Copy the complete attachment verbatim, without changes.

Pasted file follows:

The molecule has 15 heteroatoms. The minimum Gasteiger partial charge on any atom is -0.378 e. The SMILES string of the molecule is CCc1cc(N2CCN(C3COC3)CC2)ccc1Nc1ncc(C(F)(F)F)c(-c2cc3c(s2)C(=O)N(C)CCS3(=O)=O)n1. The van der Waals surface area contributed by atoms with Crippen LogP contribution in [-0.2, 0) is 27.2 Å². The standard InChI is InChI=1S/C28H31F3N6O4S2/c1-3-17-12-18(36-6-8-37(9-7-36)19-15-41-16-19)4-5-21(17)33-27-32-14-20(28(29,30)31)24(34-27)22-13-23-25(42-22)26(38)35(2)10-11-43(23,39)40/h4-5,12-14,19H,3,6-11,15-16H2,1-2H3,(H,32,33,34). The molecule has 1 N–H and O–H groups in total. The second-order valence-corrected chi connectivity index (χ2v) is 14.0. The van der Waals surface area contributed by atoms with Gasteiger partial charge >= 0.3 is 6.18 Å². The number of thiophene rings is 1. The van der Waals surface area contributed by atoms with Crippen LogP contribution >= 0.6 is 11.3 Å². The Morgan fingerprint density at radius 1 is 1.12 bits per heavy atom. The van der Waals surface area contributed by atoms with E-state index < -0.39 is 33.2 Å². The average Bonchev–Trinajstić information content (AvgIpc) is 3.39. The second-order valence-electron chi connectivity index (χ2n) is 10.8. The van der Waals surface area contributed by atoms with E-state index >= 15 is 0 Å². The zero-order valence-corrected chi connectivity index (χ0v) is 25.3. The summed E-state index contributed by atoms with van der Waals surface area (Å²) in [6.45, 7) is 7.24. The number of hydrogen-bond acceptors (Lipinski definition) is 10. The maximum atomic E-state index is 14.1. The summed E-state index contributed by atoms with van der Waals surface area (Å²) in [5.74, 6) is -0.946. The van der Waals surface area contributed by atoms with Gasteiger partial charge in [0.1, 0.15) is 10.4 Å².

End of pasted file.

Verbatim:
The molecule has 15 heteroatoms. The minimum Gasteiger partial charge on any atom is -0.378 e. The SMILES string of the molecule is CCc1cc(N2CCN(C3COC3)CC2)ccc1Nc1ncc(C(F)(F)F)c(-c2cc3c(s2)C(=O)N(C)CCS3(=O)=O)n1. The van der Waals surface area contributed by atoms with Crippen LogP contribution in [-0.2, 0) is 27.2 Å². The standard InChI is InChI=1S/C28H31F3N6O4S2/c1-3-17-12-18(36-6-8-37(9-7-36)19-15-41-16-19)4-5-21(17)33-27-32-14-20(28(29,30)31)24(34-27)22-13-23-25(42-22)26(38)35(2)10-11-43(23,39)40/h4-5,12-14,19H,3,6-11,15-16H2,1-2H3,(H,32,33,34). The molecule has 1 N–H and O–H groups in total. The second-order valence-corrected chi connectivity index (χ2v) is 14.0. The van der Waals surface area contributed by atoms with Gasteiger partial charge >= 0.3 is 6.18 Å². The number of thiophene rings is 1. The van der Waals surface area contributed by atoms with Crippen LogP contribution >= 0.6 is 11.3 Å². The Morgan fingerprint density at radius 1 is 1.12 bits per heavy atom. The van der Waals surface area contributed by atoms with E-state index < -0.39 is 33.2 Å². The average Bonchev–Trinajstić information content (AvgIpc) is 3.39. The second-order valence-electron chi connectivity index (χ2n) is 10.8. The van der Waals surface area contributed by atoms with E-state index >= 15 is 0 Å². The zero-order valence-corrected chi connectivity index (χ0v) is 25.3. The summed E-state index contributed by atoms with van der Waals surface area (Å²) in [6.45, 7) is 7.24. The number of hydrogen-bond acceptors (Lipinski definition) is 10. The maximum atomic E-state index is 14.1. The summed E-state index contributed by atoms with van der Waals surface area (Å²) in [5.74, 6) is -0.946. The van der Waals surface area contributed by atoms with Gasteiger partial charge in [0.1, 0.15) is 10.4 Å².